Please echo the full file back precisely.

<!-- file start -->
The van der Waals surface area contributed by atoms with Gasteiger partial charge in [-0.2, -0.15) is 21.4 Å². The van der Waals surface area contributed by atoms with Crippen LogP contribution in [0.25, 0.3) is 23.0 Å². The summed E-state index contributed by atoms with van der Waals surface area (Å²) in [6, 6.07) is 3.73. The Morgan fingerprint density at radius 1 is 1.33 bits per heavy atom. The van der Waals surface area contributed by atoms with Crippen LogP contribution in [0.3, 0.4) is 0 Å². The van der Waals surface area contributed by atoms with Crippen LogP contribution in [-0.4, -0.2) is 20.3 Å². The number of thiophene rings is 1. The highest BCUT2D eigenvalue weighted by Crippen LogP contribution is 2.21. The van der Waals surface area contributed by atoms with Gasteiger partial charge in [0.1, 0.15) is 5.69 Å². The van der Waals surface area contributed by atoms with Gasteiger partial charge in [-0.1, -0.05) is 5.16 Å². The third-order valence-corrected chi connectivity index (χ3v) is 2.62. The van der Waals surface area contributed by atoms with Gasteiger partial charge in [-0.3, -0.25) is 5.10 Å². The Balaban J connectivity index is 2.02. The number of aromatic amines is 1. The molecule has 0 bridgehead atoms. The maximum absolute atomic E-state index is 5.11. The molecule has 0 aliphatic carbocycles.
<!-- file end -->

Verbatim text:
The van der Waals surface area contributed by atoms with Gasteiger partial charge in [-0.2, -0.15) is 21.4 Å². The van der Waals surface area contributed by atoms with Crippen LogP contribution in [0.25, 0.3) is 23.0 Å². The summed E-state index contributed by atoms with van der Waals surface area (Å²) in [6, 6.07) is 3.73. The Morgan fingerprint density at radius 1 is 1.33 bits per heavy atom. The van der Waals surface area contributed by atoms with Crippen LogP contribution in [0.3, 0.4) is 0 Å². The van der Waals surface area contributed by atoms with Crippen LogP contribution in [-0.4, -0.2) is 20.3 Å². The number of thiophene rings is 1. The highest BCUT2D eigenvalue weighted by Crippen LogP contribution is 2.21. The van der Waals surface area contributed by atoms with Gasteiger partial charge in [0.1, 0.15) is 5.69 Å². The van der Waals surface area contributed by atoms with Gasteiger partial charge in [-0.1, -0.05) is 5.16 Å². The third-order valence-corrected chi connectivity index (χ3v) is 2.62. The van der Waals surface area contributed by atoms with Gasteiger partial charge in [-0.3, -0.25) is 5.10 Å². The Balaban J connectivity index is 2.02. The number of aromatic amines is 1. The molecule has 0 bridgehead atoms. The maximum absolute atomic E-state index is 5.11. The molecule has 0 aliphatic carbocycles.